Q: On this new intelligence gathering agency that the President announced, how is this going to work? Is George Tenet going to head it? And is it going to allow the possibility for FBI domestic intelligence gathering to be funneled through the CIA? Is that essentially what we're talking?
MR. FLEISCHER: One, yes, it does report to the DCI, the Director of Central Intelligence. Two, it is an analytical unit. It is not a collection unit, which is something else I saw in one of the papers this morning, that reported that it would both collect and analyze. It would not collect. Collecting remains an area that other agencies do. The CIA does it. Interestingly, Homeland Security has the ability on its own to collect information, because, of course, they have Coast Guard as part of them, TSA as part of them, Secret Service as part of them.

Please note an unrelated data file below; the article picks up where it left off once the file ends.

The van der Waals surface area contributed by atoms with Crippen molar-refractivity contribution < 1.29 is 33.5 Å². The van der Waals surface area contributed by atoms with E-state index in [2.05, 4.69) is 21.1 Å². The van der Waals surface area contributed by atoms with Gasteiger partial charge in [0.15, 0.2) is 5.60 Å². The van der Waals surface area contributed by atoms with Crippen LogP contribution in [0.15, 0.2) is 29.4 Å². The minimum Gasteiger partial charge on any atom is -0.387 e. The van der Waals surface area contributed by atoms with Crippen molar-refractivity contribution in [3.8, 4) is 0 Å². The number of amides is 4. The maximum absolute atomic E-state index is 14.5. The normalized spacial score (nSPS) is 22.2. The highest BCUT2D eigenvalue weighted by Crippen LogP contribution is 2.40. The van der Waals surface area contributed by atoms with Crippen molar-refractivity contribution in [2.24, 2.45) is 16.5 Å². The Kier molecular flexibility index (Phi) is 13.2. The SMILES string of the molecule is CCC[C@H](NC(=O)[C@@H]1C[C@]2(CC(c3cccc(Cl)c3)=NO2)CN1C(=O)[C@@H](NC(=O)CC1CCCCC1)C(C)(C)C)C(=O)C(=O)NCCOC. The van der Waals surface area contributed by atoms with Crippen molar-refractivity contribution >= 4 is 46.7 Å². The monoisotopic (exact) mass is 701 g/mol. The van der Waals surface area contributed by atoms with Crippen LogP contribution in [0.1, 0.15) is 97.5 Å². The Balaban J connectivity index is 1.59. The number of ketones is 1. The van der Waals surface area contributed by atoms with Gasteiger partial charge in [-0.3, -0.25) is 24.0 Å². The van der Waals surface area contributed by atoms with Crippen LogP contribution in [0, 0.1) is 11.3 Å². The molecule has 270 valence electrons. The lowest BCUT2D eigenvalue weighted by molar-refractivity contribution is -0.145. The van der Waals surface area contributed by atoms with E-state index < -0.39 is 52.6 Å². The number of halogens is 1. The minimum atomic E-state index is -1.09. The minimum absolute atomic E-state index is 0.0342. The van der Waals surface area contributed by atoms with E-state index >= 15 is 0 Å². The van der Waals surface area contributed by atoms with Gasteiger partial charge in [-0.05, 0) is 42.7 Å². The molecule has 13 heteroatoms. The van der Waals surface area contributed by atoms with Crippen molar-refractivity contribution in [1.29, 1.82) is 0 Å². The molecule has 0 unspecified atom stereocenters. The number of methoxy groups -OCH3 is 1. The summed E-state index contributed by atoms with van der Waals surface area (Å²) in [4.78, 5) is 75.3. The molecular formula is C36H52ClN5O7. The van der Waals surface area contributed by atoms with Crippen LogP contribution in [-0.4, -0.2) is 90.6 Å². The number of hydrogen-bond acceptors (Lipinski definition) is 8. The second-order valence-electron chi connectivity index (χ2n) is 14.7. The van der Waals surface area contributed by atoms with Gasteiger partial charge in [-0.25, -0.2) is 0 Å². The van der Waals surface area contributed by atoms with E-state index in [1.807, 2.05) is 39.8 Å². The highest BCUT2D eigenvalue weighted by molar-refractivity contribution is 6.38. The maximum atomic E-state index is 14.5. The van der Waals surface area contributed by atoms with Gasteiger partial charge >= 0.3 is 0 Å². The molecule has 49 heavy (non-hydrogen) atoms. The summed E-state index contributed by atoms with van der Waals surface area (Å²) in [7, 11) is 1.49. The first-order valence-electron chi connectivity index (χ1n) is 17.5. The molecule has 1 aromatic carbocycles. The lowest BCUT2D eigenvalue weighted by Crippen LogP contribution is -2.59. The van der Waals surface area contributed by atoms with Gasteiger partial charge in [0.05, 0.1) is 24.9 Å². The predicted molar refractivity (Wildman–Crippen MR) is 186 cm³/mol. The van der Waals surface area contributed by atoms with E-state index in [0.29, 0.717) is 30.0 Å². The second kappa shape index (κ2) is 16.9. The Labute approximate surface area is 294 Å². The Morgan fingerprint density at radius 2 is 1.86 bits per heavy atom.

All those entities, of course, have their own collection abilities. DOD has collection. The purpose of this is to provide deeper and greater cooperation among a variety of agencies, principally FBI, CIA, DOD and Homeland and the analysis of information. And I'll give you an example.
Let's say the CIA picks up a report from foreign assets that in a foreign country people that we believe or know to be terrorists are involved in a plot to spread ricin. Concurrently, the FBI, through its domestic reporting, picks up a report and collects information that there is -- there are people that we believe to be associated with an al Qaeda terrorist cell who are involved in something that has castor beans which is a precursor to the development of the poison risen. By having one analytical unit, the solution to this can be found both on the domestic front and the foreign front. It minimizes the risks that the CIA would see this as a foreign issue to be dealt with in a foreign matter because they pick up a report that's a foreign country that is developing the ricin, while the FBI collects information with domestic involvement.